Benjamin Hubert

Post below (in quotation marks) and images from Dezeen Magazine.

I like the idea of using an intrinsic part of the design process, one that is usually removed, use as a decorative element. These delicate, irregular details feel especially idiosyncratic in contrast to the smoothness regularity of the form of the vessels.

” London designer Benjamin Hubert has created a range of moulded ceramic tableware for Italian manufacturer Bitossi Ceramiche that celebrates raw seam details created in the casting process.

Seams is a collections of centre pieces, including jars and bottles, made from slip-cast ceramic and finished with a brightly pigmented matte glaze.

The concept for the pieces developed from research carried out by Hubert’s studio, which explored ways in which mass-produced products could incorporate one-off details by manipulating a traditional process.

The studio began the project with a study into the slip casting process to establish how it could be utilised to introduce decorative elements to the product without a secondary decorating process,” explained Hubert.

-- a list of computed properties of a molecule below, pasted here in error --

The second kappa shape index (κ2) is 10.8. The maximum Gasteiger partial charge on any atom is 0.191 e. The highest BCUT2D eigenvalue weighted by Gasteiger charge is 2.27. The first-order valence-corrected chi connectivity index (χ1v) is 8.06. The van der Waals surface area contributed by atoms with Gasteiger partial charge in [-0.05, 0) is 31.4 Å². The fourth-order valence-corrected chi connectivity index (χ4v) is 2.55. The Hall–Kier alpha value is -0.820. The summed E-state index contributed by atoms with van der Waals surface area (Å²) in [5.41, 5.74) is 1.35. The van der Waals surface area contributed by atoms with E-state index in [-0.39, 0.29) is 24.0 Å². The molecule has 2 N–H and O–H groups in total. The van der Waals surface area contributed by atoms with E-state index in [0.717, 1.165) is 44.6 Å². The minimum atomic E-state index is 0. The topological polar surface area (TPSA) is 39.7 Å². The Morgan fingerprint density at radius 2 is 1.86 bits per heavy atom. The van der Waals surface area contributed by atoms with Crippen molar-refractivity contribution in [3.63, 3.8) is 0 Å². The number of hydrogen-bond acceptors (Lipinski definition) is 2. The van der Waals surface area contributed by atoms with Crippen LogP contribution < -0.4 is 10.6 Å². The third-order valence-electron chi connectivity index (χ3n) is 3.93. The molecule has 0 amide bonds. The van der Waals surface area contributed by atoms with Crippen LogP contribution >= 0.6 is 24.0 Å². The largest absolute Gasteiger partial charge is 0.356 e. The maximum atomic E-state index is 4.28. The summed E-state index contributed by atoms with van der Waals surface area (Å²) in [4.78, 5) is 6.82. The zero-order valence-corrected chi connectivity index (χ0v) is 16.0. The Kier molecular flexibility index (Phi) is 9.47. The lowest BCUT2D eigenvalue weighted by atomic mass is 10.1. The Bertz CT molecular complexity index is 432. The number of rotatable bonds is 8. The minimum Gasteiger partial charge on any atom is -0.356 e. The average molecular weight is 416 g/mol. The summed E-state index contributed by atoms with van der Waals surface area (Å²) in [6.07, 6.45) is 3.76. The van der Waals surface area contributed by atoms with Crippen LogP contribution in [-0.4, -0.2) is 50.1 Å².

Slip casting is a common method for the mass production of pottery and involves pouring a liquid clay mixture into a plaster mould. The mould creates a surface “seam” detail, which is usually “fettled” or trimmed off of the piece when it is set. The studio identified these seams as an element that could be transformed into a decorative detail without the need for additional processes. The plaster casting mould for each piece was split in several places to introduce additional lines across the surface into each object. These mould components can be moved each time a new cast is formed, making each object unique.

“We wanted to showcase the process of making so we selected an iconic archetypal bottle – so the details, process and colours would be the focus,” Hubert told Dezeen.”

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Benjamin Hubert’s website: www.benjaminhubert.co.uk

 

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